Exercise Recommendation for People with Bone Metastases
Authors: Campbell et al. Publication Date: Jan 2022
The International Bone Metastases Exercise Working Group (IBMEWG) has developed best practice recommendations for improving the integration exercise programming into clinical care for people with bone metastases on the basis of published research, clinical experience and expert opinion.
- Risk assessment should be performed pre-testing/training to inform potential skeletal complications from exercise.
- Consultation with medical team is strongly encouraged pre-exercise, and exercise should be delivered by qualified exercise professionals with oncology education and exercise prescription experience.
- Exercise prescription should emphasize postural alignment, controlled movement and proper technique. Location and presentation of the bone lesion(s) should be considered.
- The authors propose that regular exercise has the potential to maintain or improve physical function and health-related quality of life in people with bone metastases. The perceived risk of skeletal complication should be weighed against the potential health benefits.
Nighttime compression supports improved self-management of breast cancer-related lymphedema
Authors: McNeely et al. Publication Date: Oct 2021
A multicenter randomized controlled trial examining the efficacy of nighttime compression as a self-management strategy for women with chronic breast cancer-related lymphedema. Primary outcomes examined change in arm lymphedema volume and quality of life outcomes.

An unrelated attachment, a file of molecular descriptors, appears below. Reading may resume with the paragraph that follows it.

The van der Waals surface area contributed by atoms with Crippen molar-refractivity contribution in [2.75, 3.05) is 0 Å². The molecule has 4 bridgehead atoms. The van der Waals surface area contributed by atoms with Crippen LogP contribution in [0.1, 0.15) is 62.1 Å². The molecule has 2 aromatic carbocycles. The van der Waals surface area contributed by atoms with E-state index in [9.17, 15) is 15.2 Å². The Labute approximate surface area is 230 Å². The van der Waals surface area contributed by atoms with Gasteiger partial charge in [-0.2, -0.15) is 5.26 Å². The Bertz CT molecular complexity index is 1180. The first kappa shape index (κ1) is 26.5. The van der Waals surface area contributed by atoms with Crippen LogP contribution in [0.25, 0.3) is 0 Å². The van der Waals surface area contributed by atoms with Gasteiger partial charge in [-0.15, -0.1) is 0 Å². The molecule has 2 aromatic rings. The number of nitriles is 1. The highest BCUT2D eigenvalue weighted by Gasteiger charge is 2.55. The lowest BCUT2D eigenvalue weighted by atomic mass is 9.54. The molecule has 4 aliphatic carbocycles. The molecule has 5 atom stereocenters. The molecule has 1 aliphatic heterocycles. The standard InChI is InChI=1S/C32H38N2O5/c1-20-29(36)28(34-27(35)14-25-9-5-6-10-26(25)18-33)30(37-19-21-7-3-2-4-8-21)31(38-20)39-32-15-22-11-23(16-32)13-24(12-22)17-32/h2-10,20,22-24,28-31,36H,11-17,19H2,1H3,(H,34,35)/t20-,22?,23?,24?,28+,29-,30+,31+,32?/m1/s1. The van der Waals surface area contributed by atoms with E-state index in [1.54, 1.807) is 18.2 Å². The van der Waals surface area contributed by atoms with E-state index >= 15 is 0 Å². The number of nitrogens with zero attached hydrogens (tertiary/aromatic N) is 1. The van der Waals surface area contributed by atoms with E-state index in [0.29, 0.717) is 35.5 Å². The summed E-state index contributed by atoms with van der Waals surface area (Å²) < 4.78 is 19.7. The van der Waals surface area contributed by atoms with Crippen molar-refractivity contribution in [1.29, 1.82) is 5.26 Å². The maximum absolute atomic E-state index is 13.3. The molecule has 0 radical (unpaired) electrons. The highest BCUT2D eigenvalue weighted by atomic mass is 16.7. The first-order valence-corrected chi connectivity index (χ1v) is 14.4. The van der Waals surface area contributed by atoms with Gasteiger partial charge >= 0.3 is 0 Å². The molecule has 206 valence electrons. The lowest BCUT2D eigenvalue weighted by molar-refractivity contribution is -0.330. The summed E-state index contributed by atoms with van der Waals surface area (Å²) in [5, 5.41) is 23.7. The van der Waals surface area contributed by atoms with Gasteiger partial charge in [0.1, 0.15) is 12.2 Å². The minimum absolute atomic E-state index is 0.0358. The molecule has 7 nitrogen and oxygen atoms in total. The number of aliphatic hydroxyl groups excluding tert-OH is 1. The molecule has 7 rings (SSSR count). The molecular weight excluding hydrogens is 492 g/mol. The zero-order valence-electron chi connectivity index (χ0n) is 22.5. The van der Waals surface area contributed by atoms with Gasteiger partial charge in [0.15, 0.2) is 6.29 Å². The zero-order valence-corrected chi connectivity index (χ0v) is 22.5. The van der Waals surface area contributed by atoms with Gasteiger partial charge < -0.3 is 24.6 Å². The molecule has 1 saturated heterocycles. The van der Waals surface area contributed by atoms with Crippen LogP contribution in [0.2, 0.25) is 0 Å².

- Nighttime compression (through self-applied compression bandaging or through nighttime compression system garment) is superior to a daytime compression sleeve in reducing arm lymphedema volume.
- Significant within-group changes in quality of life across all groups but no between-group differences were found.
The Exercise Oncology Knowledge Mobilization Initiative
Authors: Adams et al. Publication Date: Jul 2021
The authors aimed to (1) develop and refine a list of highly important exercise oncology research and knowledge mobilization themes and (2) establish the relative importance of the themes for supporting the implementation of exercise as a standard of care for people living with and beyond cancer.
- Themes related to QEP and HCP education, exercise support infrastructure, and survivor referrals were consistently rated among the most important across survey rounds.
- These themes were consistently ranked among the most important, providing strong preliminary support for the relative importance of these themes compared to the remaining seven themes.
Attention to the Principles of Exercise Training in Exercise Studies of Persons with Lung Cancer
Authors: Medysky et al. Publication Date: May 2021
A systematic review that summarizes exercise trials in persons with lung cancer on attention to the principles of exercise training, methodological reporting of FITT components, and reporting on participant adherence to prescribed FITT.